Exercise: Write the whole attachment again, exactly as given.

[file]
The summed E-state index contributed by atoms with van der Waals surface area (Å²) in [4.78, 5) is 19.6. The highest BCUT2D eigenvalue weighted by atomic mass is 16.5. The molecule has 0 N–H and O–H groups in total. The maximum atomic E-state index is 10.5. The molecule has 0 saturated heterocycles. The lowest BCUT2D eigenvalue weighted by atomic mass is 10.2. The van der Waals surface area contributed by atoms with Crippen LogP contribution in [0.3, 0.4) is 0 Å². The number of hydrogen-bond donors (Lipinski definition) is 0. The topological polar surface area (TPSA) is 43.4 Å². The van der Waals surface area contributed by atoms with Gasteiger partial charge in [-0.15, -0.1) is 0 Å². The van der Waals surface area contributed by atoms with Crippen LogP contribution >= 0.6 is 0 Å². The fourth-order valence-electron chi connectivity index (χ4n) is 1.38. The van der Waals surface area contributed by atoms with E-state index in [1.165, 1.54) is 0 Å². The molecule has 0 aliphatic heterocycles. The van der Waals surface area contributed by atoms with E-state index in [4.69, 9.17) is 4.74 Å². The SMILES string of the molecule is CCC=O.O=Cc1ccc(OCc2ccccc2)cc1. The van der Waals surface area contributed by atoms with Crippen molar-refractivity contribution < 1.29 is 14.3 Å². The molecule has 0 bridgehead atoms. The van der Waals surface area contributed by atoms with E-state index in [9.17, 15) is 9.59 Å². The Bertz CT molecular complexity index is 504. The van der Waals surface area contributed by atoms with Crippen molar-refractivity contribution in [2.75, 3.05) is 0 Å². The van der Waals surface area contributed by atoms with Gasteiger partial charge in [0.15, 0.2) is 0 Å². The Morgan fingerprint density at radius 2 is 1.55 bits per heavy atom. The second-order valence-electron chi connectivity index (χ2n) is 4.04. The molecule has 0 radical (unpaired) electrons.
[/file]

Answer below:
The summed E-state index contributed by atoms with van der Waals surface area (Å²) in [4.78, 5) is 19.6. The highest BCUT2D eigenvalue weighted by atomic mass is 16.5. The molecule has 0 N–H and O–H groups in total. The maximum atomic E-state index is 10.5. The molecule has 0 saturated heterocycles. The lowest BCUT2D eigenvalue weighted by atomic mass is 10.2. The van der Waals surface area contributed by atoms with Crippen LogP contribution in [0.3, 0.4) is 0 Å². The number of hydrogen-bond donors (Lipinski definition) is 0. The topological polar surface area (TPSA) is 43.4 Å². The van der Waals surface area contributed by atoms with Gasteiger partial charge in [-0.15, -0.1) is 0 Å². The van der Waals surface area contributed by atoms with Crippen LogP contribution >= 0.6 is 0 Å². The fourth-order valence-electron chi connectivity index (χ4n) is 1.38. The van der Waals surface area contributed by atoms with E-state index in [1.165, 1.54) is 0 Å². The molecule has 0 aliphatic heterocycles. The van der Waals surface area contributed by atoms with E-state index in [4.69, 9.17) is 4.74 Å². The SMILES string of the molecule is CCC=O.O=Cc1ccc(OCc2ccccc2)cc1. The van der Waals surface area contributed by atoms with Crippen molar-refractivity contribution < 1.29 is 14.3 Å². The molecule has 0 bridgehead atoms. The van der Waals surface area contributed by atoms with E-state index in [9.17, 15) is 9.59 Å². The Bertz CT molecular complexity index is 504. The van der Waals surface area contributed by atoms with Crippen molar-refractivity contribution in [2.75, 3.05) is 0 Å². The van der Waals surface area contributed by atoms with Gasteiger partial charge in [0.15, 0.2) is 0 Å². The Morgan fingerprint density at radius 2 is 1.55 bits per heavy atom. The second-order valence-electron chi connectivity index (χ2n) is 4.04. The molecule has 0 radical (unpaired) electrons.